Concept

Carbidopa

Summary
Carbidopa (Lodosyn) is a drug given to people with Parkinson's disease in order to inhibit peripheral metabolism of levodopa. This property is significant in that it allows a greater proportion of administered levodopa to cross the blood–brain barrier for central nervous system effect, instead of being peripherally metabolised into substances unable to cross said barrier. Carbidopa inhibits aromatic-L-amino-acid decarboxylase (DOPA decarboxylase or DDC), an enzyme important in the biosynthesis of L-tryptophan to serotonin and in the biosynthesis of L-DOPA to dopamine (DA). DDC exists both outside of (body periphery) and within the confines of the blood–brain barrier. Carbidopa is used in the treatment of, among other diseases, Parkinson's disease (PD), a condition characterized by death of dopaminergic neurons in the substantia nigra. Increased dopamine availability may increase the effectiveness of the remaining neurons and alleviate symptoms for a time. The pharmacologic objective is to get an exogenous dopamine-precursor known as levodopa/L-DOPA into the dopamine-deficient brains of PD patients. Levodopa/L-DOPA can cross the blood–brain barrier, but dopamine cannot. The use of carbidopa seems counter-intuitive in Parkinson's disease (PD) in that it prevents DDC conversion of levodopa/L-DOPA to dopamine. However, exogenously provided, levadopa/L-DOPA gets metabolized peripherally to its active metabolite dopamine before reaching the blood–brain barrier. Therefore, the PD brain, which is deficient in dopamine, will not receive as much of its prodrug precursor levodopa/L-DOPA due to peripheral DDC breakdown. However, carbidopa can decrease peripheral DDC conversion of levodopa/L-DOPA before it crosses the blood–brain barrier. Carbidopa acts as a peripheral DDC inhibitor, as carbidopa, itself, cannot cross the blood–brain barrier. In other words, carbidopa has no effect on brain DDC conversion of levodopa/L-DOPA to dopamine. Ultimately, a greater proportion of the exogenously provided levodopa/L-DOPA reaches the brain.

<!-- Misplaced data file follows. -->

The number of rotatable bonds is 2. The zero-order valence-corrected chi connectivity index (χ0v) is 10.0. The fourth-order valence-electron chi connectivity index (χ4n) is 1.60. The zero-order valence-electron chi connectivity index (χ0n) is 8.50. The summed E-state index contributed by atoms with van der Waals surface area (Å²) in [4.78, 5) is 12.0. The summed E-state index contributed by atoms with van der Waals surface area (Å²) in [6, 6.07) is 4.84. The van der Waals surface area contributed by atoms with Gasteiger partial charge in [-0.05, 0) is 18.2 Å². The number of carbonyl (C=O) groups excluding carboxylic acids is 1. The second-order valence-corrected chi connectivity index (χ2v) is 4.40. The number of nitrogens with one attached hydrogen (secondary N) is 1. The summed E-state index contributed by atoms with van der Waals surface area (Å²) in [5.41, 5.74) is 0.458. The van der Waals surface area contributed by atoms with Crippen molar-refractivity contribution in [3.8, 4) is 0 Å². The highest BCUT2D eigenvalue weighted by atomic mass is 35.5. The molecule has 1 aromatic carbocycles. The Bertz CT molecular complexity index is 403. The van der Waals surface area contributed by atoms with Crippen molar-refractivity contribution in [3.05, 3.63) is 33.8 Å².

About this result
This page is automatically generated and may contain information that is not correct, complete, up-to-date, or relevant to your search query. The same applies to every other page on this website. Please make sure to verify the information with EPFL's official sources.
Related publications

Loading

Related people

Loading

Related units

Loading

Related concepts

Loading

Related courses

Loading

Related lectures

Loading

Related MOOCs

Loading